I’m in the midst of one of my least favorite writing tasks—going over the copyedited manuscript for When Maidens Mourn (Sebastian Number Seven). This manuscript has very, very few copyeditor’s balloons in it (to the point I’m worrying), but almost every one I’m finding is a query on word usage. As in, “The term ‘jawline’ dates to 1924; please consider rewording.”
As far as I’m concerned, the solution to that one is fairly simple: either leave it as is to conform to modern spelling, or separate it into two words to be true to the period but have the self-proclaimed Grammar Nazis come down on you (well, on me). Roofline (1857) falls into the same category. Hard-pressed (1825) can be changed to sorely pressed. But other words are much harder to deal with. Did you know that booed didn’t enter the dictionary until 1884? So what did they say? Heckled? But that conjures a different image, doesn’t it? Wooden-faced arrived in 1859. Confetti in 1815. Tic in 1834. So, what word did they use before then? Would modern readers even know what it meant, if I could find it?
Complicating all this is the fact that the Powers That Be sometimes get these word origin dates wrong. I remember I changed “tenement” in What Angels Fear because I was told it didn’t come into usage until the mid-century. Since then, I’ve seen it used in a passage from the first decade of the century. (So there.) Likewise, I’m told that Cyprian didn’t come into usage until 1819, yet Beau Brummell gave his famous Cyprians’ Ball in the Argyl Rooms in 1813. Doppelganger entered English language dictionaries in 1851, yet was used by Continental writers as early as 1796 (and is being used by Sebastian St. Cyr in 1812 because, I’m sorry, nothing else will work and we can all assume that Sebastian, clever man that he is, has heard of it). The term toad eater is said to date to 1742; does that mean I can use ‘toadying,’ even though it wasn’t in dictionaries until 1859?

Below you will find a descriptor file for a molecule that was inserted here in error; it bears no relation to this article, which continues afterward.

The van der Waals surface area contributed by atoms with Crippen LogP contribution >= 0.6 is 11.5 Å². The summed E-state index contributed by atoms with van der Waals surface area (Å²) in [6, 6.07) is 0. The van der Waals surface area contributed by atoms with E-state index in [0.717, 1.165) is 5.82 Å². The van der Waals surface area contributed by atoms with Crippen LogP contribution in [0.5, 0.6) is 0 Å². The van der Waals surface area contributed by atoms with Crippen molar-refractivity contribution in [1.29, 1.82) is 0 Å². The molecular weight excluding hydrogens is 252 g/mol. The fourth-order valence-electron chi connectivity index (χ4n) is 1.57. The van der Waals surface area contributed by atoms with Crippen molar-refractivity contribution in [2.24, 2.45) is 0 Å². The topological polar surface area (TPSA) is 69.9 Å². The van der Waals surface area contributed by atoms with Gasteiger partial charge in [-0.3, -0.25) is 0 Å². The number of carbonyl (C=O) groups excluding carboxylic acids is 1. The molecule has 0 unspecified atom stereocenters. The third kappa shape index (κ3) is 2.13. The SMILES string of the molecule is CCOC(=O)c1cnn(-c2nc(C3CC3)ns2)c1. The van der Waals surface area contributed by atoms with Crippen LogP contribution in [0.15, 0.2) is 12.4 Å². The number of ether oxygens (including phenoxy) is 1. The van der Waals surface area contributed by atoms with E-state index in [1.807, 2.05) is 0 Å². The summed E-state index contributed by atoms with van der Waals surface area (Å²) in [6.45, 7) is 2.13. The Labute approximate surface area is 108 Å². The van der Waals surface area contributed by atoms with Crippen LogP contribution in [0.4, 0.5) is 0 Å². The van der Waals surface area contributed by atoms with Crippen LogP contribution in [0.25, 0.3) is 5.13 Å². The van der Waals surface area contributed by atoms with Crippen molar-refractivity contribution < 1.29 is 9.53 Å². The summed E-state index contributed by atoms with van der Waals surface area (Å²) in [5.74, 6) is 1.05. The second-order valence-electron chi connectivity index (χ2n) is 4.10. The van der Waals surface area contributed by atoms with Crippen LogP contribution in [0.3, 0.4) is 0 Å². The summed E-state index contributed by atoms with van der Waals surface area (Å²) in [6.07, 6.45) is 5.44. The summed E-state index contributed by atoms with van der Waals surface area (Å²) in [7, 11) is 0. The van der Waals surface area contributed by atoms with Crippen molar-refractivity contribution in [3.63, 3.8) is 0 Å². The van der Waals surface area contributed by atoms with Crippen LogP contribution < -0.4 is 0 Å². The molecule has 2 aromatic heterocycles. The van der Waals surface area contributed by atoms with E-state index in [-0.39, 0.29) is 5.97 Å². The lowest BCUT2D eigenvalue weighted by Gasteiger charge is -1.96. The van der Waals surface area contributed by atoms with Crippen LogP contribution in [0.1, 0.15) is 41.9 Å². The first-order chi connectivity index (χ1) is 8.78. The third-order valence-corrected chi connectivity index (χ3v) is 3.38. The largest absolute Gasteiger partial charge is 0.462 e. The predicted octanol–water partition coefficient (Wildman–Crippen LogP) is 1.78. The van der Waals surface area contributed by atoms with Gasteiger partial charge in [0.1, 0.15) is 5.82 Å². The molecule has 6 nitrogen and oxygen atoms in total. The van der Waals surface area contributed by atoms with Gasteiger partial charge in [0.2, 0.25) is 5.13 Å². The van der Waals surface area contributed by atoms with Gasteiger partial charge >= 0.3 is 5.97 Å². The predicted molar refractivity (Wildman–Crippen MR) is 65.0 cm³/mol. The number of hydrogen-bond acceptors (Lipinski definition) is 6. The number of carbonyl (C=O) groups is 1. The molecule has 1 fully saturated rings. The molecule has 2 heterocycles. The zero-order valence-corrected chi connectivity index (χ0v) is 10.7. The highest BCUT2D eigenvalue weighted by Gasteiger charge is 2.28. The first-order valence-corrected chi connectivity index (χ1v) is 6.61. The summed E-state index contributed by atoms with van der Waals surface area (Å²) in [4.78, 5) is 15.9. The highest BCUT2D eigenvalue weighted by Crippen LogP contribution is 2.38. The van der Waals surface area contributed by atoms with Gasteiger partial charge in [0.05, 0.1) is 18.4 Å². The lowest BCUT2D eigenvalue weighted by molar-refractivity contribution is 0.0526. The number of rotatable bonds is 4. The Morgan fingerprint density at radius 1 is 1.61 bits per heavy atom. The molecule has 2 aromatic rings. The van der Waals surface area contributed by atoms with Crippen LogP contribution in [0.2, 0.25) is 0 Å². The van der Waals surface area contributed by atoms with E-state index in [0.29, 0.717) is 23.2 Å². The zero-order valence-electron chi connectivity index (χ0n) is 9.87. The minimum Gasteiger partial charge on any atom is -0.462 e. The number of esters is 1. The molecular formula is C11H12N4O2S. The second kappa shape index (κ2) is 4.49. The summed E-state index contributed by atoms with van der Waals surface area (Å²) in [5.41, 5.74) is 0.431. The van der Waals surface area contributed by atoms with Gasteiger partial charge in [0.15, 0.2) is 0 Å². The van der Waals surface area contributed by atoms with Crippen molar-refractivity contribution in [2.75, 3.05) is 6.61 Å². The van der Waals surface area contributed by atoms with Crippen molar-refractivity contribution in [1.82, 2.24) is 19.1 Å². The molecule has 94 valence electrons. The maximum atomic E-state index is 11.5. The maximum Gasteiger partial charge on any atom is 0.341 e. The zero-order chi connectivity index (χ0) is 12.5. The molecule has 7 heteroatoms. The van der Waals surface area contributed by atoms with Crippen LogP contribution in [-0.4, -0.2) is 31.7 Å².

Even trickier are words like chain gang, supposedly not used until 1834. Except that French prisoners of war were set to work in chain gangs. So what did they call them? I suspect chain gangs. I changed "guttersnipe" (1869) to tatterdemalion, which is true to the period but will doubtless send my readers scurrying for their own dictionaries.
The truth is, words frequently enter the English language because they fill a vacant niche. What did we use before we borrowed schadenfreude from the Germans? And is there another word that quite conveys the image of starburst (1959)?
So I change queried words when I can find a way around them. But if I can’t come up with something that says what I want to say without sounding awkward or imprecise, I’ll leave a word—like self-congratulatory (1833)-- even though the dictionaries say it wasn’t yet in use. Because I’m writing a story, not a dictionary.